Raising Monarchs in Hawaii

by Greg Knudsen
(Honolulu, Hawaii)

Six in One Day!

Six in One Day!

I've been raising Monarchs for a few years in Hawaii, where the caterpillars only eat Crown Flower leaves (we don't have milkweed). Sometimes it's hard to find a sufficient supply. This year (2009) I've raised about 60. On January 9, six emerged within minutes of each other (see photo).

I've posted some videos on YouTube you might enjoy. The most popular is "Monarch Butterfly Emerging" here.

Another fun and amazing one is "Caterpillar to Pupa - Gone in 30 Seconds" -- the metamorphosis speeded up more than 6x its actual time here.

Or a slower version, "Caterpillar Pupates - Alien Transformation!" (only 2x speed) here.

You can tell that pupation is about to begin when the caterpillar's antennae become limp and lifeless, and metamorphosis is just moments away when it stretches out of its "J" formation and the body starts pulsating. The whole process is fascinating.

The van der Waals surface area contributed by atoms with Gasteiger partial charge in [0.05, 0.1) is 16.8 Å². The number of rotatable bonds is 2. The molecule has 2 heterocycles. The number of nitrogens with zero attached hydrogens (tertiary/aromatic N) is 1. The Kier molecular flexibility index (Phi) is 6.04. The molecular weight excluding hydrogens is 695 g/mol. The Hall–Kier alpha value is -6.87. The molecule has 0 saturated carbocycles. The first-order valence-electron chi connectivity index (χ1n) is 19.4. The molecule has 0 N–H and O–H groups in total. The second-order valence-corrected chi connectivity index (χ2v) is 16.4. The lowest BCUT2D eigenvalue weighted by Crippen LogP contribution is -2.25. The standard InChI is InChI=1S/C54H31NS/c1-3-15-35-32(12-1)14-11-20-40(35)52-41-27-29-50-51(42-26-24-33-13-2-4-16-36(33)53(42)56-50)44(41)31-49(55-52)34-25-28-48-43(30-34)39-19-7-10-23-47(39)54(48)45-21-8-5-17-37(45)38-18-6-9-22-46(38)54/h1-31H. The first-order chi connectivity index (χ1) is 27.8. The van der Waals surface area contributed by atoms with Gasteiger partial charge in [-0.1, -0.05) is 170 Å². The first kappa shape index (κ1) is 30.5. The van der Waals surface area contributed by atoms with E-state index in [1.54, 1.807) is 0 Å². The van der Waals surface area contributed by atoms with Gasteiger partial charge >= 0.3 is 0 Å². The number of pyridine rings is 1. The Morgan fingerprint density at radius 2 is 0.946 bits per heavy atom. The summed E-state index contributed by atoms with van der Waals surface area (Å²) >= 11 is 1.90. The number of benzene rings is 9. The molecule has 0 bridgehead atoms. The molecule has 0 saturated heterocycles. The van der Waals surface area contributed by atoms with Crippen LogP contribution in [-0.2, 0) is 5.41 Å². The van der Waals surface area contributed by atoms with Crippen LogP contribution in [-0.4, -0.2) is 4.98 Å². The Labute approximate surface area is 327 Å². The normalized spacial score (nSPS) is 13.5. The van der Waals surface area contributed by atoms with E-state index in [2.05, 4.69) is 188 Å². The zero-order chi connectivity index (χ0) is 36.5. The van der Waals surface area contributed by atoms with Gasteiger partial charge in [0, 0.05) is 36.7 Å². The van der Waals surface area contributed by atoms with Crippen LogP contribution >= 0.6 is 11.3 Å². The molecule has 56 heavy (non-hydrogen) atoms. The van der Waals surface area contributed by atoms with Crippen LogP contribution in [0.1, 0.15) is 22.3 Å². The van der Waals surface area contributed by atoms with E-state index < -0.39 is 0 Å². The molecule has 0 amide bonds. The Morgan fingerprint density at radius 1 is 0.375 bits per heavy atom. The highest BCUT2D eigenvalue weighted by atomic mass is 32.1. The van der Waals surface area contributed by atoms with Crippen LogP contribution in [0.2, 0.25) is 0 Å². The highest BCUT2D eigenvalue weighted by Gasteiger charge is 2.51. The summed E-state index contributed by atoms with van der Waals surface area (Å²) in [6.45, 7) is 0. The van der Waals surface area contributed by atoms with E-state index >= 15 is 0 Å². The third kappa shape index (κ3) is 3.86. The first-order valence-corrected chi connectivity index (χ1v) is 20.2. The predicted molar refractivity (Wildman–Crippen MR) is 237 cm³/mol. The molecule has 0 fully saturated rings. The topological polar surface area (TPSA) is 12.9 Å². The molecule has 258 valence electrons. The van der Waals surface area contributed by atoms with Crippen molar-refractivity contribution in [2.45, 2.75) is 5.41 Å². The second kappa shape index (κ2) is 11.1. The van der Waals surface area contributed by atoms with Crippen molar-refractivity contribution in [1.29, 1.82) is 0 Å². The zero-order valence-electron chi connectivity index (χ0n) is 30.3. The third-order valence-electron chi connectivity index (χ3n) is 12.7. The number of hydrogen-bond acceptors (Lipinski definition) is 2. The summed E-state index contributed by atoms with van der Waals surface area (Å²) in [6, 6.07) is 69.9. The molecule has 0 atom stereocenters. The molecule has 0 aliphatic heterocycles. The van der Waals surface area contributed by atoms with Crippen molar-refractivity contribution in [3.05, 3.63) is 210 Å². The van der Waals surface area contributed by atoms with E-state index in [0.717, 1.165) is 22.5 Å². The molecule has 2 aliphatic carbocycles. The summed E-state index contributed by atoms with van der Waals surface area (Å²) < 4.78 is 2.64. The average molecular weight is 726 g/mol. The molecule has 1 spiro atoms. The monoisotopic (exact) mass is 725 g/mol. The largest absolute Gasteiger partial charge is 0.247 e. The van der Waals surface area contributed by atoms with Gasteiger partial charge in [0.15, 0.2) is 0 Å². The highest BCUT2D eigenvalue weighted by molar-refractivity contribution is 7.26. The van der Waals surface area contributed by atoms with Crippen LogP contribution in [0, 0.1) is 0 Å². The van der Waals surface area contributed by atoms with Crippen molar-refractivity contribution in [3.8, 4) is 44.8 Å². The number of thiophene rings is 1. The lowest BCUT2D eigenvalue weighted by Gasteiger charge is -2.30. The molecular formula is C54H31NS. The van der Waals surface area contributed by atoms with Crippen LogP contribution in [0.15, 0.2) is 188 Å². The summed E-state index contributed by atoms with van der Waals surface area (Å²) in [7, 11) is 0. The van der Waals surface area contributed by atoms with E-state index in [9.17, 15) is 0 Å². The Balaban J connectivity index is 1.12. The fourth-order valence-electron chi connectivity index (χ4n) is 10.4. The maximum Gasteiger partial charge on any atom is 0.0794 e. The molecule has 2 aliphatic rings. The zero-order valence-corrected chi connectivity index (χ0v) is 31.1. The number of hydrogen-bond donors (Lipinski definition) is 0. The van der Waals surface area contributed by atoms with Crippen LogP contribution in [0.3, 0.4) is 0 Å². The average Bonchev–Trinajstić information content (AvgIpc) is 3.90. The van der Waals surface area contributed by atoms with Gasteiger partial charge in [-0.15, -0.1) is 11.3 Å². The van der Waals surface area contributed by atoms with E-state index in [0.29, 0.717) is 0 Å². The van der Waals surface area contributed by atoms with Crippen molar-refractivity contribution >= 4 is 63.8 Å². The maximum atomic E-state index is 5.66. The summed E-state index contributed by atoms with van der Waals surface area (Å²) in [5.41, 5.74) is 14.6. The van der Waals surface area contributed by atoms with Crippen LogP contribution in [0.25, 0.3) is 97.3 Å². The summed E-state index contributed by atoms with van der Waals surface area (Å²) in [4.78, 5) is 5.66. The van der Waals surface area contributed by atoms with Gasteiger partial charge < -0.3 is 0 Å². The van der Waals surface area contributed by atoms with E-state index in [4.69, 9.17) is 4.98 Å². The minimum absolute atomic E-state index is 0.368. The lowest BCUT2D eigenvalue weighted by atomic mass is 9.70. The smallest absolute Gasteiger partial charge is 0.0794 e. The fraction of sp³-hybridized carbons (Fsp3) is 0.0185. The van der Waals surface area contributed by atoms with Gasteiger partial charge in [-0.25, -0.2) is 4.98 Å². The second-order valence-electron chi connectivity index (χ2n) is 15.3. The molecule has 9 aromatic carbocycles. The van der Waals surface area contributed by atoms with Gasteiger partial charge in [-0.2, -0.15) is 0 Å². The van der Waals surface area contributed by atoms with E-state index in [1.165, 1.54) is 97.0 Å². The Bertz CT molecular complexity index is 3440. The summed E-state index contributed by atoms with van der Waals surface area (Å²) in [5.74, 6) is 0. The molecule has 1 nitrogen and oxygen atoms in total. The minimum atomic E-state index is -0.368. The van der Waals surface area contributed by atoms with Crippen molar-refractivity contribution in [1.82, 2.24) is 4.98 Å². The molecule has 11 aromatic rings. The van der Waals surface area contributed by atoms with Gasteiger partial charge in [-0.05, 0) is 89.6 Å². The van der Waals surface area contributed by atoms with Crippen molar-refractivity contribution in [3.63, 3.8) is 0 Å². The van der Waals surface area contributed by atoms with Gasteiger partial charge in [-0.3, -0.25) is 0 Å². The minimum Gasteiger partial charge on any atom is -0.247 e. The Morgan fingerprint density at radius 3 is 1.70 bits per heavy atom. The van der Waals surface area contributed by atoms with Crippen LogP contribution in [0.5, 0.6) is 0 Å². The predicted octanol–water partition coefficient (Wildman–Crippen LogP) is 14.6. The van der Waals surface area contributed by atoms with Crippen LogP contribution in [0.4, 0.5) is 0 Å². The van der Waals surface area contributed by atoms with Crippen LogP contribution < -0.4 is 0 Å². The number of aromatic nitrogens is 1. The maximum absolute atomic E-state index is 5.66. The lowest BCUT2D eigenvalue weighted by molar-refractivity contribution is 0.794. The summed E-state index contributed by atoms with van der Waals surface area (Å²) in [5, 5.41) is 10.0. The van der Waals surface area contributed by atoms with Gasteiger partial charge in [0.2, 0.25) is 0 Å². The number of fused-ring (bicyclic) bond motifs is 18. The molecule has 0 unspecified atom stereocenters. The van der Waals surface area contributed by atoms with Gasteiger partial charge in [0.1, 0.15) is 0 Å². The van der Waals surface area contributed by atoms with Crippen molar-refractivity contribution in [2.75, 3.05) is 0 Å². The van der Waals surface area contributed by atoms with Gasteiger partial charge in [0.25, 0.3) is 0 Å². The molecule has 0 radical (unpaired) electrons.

Karen's Reply:
Wow, it's great to hear from a Monarch Butterfly fan in Hawaii! I wonder how the Monarch Butterflies ended up in Hawaii?? Thanks for your youtube links. Check out my video of a monarch butterfly emerging here.

Comments for Raising Monarchs in Hawaii

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by: Jessica

Thanks for this info! My kids and I just found a monarch caterpillar crawling in the road near a busy street. We took it home and are letting it eat from the crown flower plant in our backyard.
- Jessica in Honolulu

by: Vic

I spend time regularly in Kona on the Big Island. Plenty Monarchs around here, especially up the slope in residential areas. Amazing if they figured out how to get to Hawaii on their own.

It wouldn't have been difficult to bring them in, of course. Anyone know if there are any indications about how long they've been in Hawaii? That might shed some light on how they got here.

Where did my Monarchs go?
by: Andrea

I live in Maili, on the island of Oahu. I have a very large Crown Flower bush that I planted 8 years ago, to specifically attract & raise Monarchs because I love watching them.

This spring was a very bountiful one, and they ate the bush bare! I had to re-home some of them so they wouldn't starve!